Guided Tour of The Jews of Corfu: Between the Adriatic and the Ionian

Date: Sep 29, 2022

Time: 6:00 pm

Sponsor: The Library

Location: JTS

Category: Visit Library Exhibits

Guided Tour of The Jews of Corfu: Between the Adriatic and the Ionian

September 29, 2022, 6:00 p.m.
In Person at JTS

Join us for a guided tour of this unprecedented exhibition, which offers a window into the rich history and culture of the little-known Jewish communities of Corfu. Columbia University and JTS, two of the world’s largest repositories of rare materials from Corfu, are displaying a selection of illustrated prayer books, historical documents, celebratory poems, and elaborately decorated ketubbot that tell the story of the island’s vibrant, distinct, and sometimes contentious Jewish communities. Situated on a major trade route, these communities thrived under Venetian and then Greek rule from the Middle Ages until 1944, when the Jews of Corfu were almost entirely annihilated by the Nazis. Space is limited.

Guided Tour Dates

The JTS Library will offer a series of guided tours of the exhibition on its campus. Guests will be required to follow JTS Covid-19 policies in place at the time. 

11:00 a.m.: September 22, October 25, November 8

6:00 p.m.: September 29, November 17 


Today considered part of Greece, from 1386 until the end of the 18th  century, the island was under Venetian rule and closely affiliated with Italian Jewry. Yet it included Jews from many different lands. The earliest Jewish community was made up of the Romaniote–Greek-speaking Byzantine Jews. Later came a large contingent of Jews fleeing Apulia (also known as Puglia) in the wake of mass expulsions in 1510–11 and 1541, who were followed by refugees from the Iberian Peninsula at the end of the 16th century. The complex and often contentious relationship between the two main Jewish communities.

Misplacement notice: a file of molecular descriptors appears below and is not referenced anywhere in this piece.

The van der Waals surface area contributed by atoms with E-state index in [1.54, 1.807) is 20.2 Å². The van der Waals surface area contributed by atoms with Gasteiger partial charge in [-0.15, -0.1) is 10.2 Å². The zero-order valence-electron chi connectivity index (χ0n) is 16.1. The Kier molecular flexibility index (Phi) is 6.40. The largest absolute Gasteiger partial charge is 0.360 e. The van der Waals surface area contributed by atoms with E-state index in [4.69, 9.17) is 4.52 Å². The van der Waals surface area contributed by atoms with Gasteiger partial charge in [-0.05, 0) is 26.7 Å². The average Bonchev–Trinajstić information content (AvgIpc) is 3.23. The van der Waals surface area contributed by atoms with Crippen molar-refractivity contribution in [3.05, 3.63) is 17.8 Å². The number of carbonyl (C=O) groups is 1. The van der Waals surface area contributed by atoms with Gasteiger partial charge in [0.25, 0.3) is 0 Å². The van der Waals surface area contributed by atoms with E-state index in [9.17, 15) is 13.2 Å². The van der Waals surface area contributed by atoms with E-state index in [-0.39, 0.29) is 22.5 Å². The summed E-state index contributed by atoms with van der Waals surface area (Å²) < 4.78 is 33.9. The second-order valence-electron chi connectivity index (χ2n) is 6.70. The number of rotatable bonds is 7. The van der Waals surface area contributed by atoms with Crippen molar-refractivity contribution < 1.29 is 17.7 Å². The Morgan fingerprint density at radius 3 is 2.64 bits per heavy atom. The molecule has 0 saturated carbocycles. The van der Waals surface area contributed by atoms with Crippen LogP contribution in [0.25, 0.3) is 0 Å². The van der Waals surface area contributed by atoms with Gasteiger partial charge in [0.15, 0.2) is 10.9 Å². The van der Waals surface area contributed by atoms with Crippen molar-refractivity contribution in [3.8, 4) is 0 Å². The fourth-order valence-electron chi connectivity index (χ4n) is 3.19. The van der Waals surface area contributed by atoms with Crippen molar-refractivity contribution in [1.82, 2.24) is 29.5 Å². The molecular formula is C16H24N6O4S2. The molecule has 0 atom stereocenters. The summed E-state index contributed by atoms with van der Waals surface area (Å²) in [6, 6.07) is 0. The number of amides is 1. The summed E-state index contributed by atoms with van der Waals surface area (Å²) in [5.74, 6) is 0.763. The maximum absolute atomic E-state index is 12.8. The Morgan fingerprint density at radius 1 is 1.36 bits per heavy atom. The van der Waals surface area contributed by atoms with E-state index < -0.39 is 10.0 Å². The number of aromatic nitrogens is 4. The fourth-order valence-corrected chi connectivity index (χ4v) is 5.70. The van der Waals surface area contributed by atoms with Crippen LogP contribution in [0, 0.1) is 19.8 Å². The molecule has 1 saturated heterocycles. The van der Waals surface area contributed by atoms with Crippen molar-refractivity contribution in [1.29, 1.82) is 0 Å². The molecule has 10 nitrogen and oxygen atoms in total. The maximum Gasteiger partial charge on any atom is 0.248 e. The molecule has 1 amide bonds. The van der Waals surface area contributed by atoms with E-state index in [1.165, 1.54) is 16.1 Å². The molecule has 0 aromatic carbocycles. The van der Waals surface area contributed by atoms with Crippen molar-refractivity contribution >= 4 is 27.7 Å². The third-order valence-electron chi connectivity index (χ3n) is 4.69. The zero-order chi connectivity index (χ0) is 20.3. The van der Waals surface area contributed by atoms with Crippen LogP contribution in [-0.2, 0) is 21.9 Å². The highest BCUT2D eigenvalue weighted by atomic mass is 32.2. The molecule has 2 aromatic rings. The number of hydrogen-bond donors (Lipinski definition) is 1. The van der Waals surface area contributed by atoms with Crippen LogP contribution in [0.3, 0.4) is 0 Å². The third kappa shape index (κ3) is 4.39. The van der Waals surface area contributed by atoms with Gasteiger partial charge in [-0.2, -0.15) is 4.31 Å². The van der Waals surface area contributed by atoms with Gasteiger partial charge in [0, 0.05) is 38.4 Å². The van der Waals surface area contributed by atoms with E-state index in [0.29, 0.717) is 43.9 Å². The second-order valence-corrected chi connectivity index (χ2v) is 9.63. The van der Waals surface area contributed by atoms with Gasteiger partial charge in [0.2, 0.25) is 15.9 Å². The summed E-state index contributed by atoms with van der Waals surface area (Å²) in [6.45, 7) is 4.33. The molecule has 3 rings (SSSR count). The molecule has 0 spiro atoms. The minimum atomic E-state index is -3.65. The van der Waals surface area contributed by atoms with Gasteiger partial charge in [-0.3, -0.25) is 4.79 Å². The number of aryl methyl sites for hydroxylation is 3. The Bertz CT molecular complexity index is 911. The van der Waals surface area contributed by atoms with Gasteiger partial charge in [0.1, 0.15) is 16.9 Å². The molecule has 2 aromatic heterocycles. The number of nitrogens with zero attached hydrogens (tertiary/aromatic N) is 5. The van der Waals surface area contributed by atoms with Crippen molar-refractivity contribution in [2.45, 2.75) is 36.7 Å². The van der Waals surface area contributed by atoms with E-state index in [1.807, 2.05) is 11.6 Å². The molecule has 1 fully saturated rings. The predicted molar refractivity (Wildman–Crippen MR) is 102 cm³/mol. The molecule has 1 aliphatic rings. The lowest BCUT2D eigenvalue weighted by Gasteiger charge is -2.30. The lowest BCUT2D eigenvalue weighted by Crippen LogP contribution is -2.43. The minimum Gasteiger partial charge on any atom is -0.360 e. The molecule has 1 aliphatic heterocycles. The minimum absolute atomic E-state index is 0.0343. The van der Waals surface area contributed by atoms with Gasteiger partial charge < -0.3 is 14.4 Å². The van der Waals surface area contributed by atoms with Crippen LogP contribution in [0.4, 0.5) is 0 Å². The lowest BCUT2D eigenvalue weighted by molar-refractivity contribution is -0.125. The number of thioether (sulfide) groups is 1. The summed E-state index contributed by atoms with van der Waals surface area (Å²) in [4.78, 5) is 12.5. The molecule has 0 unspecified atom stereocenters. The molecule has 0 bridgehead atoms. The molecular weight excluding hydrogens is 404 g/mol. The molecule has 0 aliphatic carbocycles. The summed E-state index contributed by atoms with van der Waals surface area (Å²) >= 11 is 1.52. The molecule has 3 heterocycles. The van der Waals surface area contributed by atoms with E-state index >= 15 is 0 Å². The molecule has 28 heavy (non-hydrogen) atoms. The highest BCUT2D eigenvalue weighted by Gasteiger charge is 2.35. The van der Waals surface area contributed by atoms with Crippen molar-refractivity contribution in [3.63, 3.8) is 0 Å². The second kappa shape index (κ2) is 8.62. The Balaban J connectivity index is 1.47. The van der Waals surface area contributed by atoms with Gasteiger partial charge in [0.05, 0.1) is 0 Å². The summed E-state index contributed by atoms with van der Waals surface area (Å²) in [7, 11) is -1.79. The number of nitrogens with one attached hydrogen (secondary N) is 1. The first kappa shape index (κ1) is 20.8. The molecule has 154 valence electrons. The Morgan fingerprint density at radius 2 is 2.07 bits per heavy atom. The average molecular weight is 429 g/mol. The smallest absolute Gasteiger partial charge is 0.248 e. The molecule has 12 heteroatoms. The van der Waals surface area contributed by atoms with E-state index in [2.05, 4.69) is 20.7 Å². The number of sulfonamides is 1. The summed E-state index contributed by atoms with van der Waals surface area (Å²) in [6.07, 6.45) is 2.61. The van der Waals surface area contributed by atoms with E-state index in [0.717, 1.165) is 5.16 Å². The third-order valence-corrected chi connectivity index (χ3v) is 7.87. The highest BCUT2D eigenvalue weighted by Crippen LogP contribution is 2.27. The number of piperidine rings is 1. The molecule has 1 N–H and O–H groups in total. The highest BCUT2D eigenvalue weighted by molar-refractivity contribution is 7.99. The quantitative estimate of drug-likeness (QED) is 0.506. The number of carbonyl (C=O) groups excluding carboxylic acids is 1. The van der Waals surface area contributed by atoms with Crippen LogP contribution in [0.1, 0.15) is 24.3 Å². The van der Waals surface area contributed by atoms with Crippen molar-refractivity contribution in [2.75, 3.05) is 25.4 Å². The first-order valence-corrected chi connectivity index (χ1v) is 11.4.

In 1864, the island of Corfu, along with the six other Ionian islands, was integrated into the modern Greek state and the Jews of Corfu were granted equal rights with the rest of the population. Tragically, the Jewish community of Corfu was almost entirely annihilated by the Nazis in 1944, and few people today know of its rich cultural history.